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A Critical Look at Phenytoin Use for Early Post-Traumatic Seizure Prophylaxis

Published online by Cambridge University Press:  02 December 2014

Sierra Debenham
Affiliation:
Bringham Young University, Provo, Utah, USA
Behzad Sabit
Affiliation:
Faculty of Medicine, McGill University Health Centre
Rajeet S. Saluja
Affiliation:
Montreal Neurological Hospital, McGill University Health Centre
Julie Lamoureux
Affiliation:
Médicine Sociale et préventive, Université de Montréal, Montreal, Quebec, Canada
Paul Bajsarowicz
Affiliation:
Faculté de Médecine, Université de Montréal, Montreal, Quebec, Canada
Mohammad Maleki
Affiliation:
Department of Neurosurgery, Montreal General Hospital, McGill University Health Centre
Judith Marcoux*
Affiliation:
Department of Neurosurgery, Montreal General Hospital, McGill University Health Centre
*
Department of Neurosurgery, Montreal General Hospital, McGill University Health Centre, 1650 Cedar ave, room L7-524, Montreal, Quebec, H3G 1A4, Canada
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Abstract

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Backround:

The American Academy of Neurology recommended using phenytoin or carbamazepine to prevent early post-traumatic seizures (PTS) in severe traumatic brain injuries (TBI). In this study, we examined the effects of using phenytoin prophylaxis on mild, moderate, and severe TBIs. There have been no studies looking at compliance rate and side effects of systematic use of phenytoin at a large population scale. The goal of this study is to determine 1) the proportion of TBI patients receiving phenytoin prophylaxis; 2) which parameters decided when to decide administer phenytoin; 3) prophylaxis efficacy and complication rate.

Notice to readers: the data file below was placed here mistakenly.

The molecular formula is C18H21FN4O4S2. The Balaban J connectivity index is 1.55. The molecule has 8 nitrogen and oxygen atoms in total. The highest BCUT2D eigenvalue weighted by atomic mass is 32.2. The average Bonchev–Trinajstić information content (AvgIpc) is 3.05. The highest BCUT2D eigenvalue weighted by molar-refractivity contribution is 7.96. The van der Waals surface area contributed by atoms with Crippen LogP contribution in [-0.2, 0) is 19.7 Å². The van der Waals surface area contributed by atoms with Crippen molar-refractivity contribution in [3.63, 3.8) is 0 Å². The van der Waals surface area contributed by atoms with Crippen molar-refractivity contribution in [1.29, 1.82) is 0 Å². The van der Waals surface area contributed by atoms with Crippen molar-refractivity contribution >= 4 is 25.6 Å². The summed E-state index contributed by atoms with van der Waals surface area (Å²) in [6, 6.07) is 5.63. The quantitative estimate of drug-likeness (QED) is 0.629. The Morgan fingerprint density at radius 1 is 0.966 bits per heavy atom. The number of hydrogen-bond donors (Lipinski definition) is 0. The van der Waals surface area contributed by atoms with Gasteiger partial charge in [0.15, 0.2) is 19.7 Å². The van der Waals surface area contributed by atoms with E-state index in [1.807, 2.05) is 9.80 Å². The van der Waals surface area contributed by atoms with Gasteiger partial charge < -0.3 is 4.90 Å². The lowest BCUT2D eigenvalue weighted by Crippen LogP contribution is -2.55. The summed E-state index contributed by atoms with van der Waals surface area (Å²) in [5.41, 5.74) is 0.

Methods:

We retrospectively studied all patients admitted with a TBI over a two year-period and collected the following information: age, GCS score, CT-scan Marshall grade, incidence of early PTS, incidence of phenytoin use and time delay, side effects, and incidence of over-dosage or under-dosage.

Results:

1008 patients were included. 5.4 % had early PTS, 2.3 % while on prophylaxis and 3.1% while not on prophylaxis, 1.9% before reaching the hospital and 1.2% prior to phenytoin administration while in hospital. Delay of administration was 5 hours. 64.8% received prophylaxis and physicians used positive CT scan as the primary decision-making parameter (p<.001). Compliance with guidelines was 99.7%. Adverse reactions occurred in 0.5%. Levels were drawn in 42.2% (52% therapeutic, 41% low, 7% high).

Conclusions:

Phenytoin is used according to guidelines, with CT scan being the main decision factor for its use. The frequency of early PTS rate is low and side effects are rare. However, earlier administration of phenytoin and adequate levels could further prevent early PTS.

Type
Original Articles
Copyright
Copyright © The Canadian Journal of Neurological 2011

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